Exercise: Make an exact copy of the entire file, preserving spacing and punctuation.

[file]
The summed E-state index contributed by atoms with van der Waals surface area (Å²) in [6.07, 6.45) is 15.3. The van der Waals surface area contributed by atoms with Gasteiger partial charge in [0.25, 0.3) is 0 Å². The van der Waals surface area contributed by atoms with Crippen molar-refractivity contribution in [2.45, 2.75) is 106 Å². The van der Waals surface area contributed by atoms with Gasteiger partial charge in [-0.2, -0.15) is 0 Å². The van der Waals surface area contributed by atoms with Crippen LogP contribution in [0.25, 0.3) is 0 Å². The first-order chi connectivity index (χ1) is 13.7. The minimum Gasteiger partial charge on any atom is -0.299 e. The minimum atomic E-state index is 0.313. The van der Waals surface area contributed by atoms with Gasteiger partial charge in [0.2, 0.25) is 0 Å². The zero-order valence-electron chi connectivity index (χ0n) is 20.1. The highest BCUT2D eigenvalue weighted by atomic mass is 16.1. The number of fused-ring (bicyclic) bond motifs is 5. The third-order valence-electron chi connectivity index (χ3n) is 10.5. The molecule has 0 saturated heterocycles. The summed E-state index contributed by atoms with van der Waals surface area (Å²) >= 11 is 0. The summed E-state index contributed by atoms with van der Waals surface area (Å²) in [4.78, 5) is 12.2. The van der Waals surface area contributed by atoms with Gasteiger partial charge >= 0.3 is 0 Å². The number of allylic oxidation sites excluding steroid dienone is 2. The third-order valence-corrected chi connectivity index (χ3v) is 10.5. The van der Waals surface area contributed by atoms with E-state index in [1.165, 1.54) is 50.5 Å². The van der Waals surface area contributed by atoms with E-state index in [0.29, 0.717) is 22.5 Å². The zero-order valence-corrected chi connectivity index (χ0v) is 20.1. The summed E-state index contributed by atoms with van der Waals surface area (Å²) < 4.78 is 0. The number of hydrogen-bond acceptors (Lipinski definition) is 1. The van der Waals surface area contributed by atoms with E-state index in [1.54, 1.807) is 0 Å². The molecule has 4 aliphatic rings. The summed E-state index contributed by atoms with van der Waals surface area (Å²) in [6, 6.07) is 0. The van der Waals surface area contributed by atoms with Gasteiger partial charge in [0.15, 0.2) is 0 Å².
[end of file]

The summed E-state index contributed by atoms with van der Waals surface area (Å²) in [6.07, 6.45) is 15.3. The van der Waals surface area contributed by atoms with Gasteiger partial charge in [0.25, 0.3) is 0 Å². The van der Waals surface area contributed by atoms with Crippen molar-refractivity contribution in [2.45, 2.75) is 106 Å². The van der Waals surface area contributed by atoms with Gasteiger partial charge in [-0.2, -0.15) is 0 Å². The van der Waals surface area contributed by atoms with Crippen LogP contribution in [0.25, 0.3) is 0 Å². The first-order chi connectivity index (χ1) is 13.7. The minimum Gasteiger partial charge on any atom is -0.299 e. The minimum atomic E-state index is 0.313. The van der Waals surface area contributed by atoms with Gasteiger partial charge in [0.2, 0.25) is 0 Å². The zero-order valence-electron chi connectivity index (χ0n) is 20.1. The highest BCUT2D eigenvalue weighted by atomic mass is 16.1. The number of fused-ring (bicyclic) bond motifs is 5. The third-order valence-electron chi connectivity index (χ3n) is 10.5. The molecule has 0 saturated heterocycles. The summed E-state index contributed by atoms with van der Waals surface area (Å²) >= 11 is 0. The summed E-state index contributed by atoms with van der Waals surface area (Å²) in [4.78, 5) is 12.2. The van der Waals surface area contributed by atoms with Gasteiger partial charge >= 0.3 is 0 Å². The number of allylic oxidation sites excluding steroid dienone is 2. The third-order valence-corrected chi connectivity index (χ3v) is 10.5. The van der Waals surface area contributed by atoms with E-state index in [1.165, 1.54) is 50.5 Å². The van der Waals surface area contributed by atoms with E-state index in [0.29, 0.717) is 22.5 Å². The zero-order valence-corrected chi connectivity index (χ0v) is 20.1. The summed E-state index contributed by atoms with van der Waals surface area (Å²) < 4.78 is 0. The number of hydrogen-bond acceptors (Lipinski definition) is 1. The van der Waals surface area contributed by atoms with E-state index in [1.54, 1.807) is 0 Å². The molecule has 4 aliphatic rings. The summed E-state index contributed by atoms with van der Waals surface area (Å²) in [6, 6.07) is 0. The van der Waals surface area contributed by atoms with Gasteiger partial charge in [0.15, 0.2) is 0 Å².